February 5th, 2009 by Penny Hagerman
With the housing market in a major slump and the foreclosure crisis still hovering, more and more Americans are opting to rent in lieu of buying a home.
In fact, as of about about six months ago, the Insurance Journal reports that the number of rental households in the U.S. jumped by about 1 million in 2007—before the foreclosure crisis hit its peak, forcing thousands of Americans out of their homes and into rental situations.
But as the number of renters in our country increases, the number of people purchasing renters insurance to protect their belongings is decreasing disproportionately—leaving many vulnerable to loss from theft or disaster.
The findings of a recent survey by Allstate magnifies the issue’s significance:
- Over 50 million of the approximately 87 million people living in rental housing (nearly two-thirds) do not have renters insurance.
- More than two-thirds of renters say they have not performed a home inventory checklist—and have no idea what it would cost to replace everything they own.
- 49 percent (almost half) of renters estimate that the U.S. experiences about 100,000 burglaries a year. According to experts, the actual statistic is more than 2 million—twenty times that estimate.
- Three out of ten survey respondents thought renters insurance cost at least three times as much as the actual price tag (an average of $15 per month). Another 20 percent had no idea how much it cost.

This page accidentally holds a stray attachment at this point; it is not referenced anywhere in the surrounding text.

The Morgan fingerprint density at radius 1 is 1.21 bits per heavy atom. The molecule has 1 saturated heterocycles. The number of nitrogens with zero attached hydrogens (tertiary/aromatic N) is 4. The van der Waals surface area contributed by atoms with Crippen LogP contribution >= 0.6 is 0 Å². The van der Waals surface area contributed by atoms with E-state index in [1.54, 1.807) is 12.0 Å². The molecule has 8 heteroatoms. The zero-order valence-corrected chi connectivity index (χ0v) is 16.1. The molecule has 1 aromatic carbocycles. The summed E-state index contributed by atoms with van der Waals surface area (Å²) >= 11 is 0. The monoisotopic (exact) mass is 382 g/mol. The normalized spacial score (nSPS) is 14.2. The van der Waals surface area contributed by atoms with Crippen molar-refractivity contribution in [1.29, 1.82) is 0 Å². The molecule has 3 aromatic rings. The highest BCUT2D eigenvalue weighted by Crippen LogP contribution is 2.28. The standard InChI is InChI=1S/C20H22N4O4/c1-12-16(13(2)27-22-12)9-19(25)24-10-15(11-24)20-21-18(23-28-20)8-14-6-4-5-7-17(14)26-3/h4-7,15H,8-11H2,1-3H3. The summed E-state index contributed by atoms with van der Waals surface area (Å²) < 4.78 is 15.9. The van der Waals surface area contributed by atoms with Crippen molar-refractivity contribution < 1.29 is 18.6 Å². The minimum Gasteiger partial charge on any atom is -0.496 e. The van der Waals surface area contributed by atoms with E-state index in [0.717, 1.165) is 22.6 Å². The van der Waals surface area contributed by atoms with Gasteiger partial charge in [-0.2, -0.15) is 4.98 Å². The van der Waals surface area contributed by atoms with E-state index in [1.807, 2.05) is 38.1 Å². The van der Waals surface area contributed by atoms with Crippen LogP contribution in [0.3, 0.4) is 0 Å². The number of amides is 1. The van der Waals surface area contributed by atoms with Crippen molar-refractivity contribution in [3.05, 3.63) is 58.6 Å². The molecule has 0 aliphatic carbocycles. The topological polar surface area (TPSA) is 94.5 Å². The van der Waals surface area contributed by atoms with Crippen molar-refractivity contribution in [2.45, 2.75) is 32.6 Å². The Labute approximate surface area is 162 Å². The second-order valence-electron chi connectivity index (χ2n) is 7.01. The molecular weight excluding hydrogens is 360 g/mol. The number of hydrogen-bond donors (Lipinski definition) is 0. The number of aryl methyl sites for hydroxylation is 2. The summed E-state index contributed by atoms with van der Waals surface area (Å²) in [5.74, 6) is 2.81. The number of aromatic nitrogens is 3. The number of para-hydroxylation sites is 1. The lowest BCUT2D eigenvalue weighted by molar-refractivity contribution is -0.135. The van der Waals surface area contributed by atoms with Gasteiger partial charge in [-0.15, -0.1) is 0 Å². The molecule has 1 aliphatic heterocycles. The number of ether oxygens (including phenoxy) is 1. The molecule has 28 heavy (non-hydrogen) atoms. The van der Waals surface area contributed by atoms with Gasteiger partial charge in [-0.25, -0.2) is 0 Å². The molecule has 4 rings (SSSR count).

It’s obvious many renters don’t have a true handle on the facts—which might explain why they often bypass such important coverage altogether.
According to the Allstate survey, most renters cite common reasons like these for neglecting to protect themselves with such vital coverage:
- Lack of time
- Think the coverage is too expensive
- Say they don’t own enough valuables to justify the coverage
- Believe landlords are responsible for insuring personal possessions
The truth is, renters are responsible for insuring their own possessions. And, at a typical cost of less than $200 a year, most people can’t afford not to buy insurance for renters if they’re leasing a home.
Whether rental property contains a million dollars in valuable art or $500 worth of furniture, it’s now more important than ever that renters learn to think like homeowners—and protect what they still have left.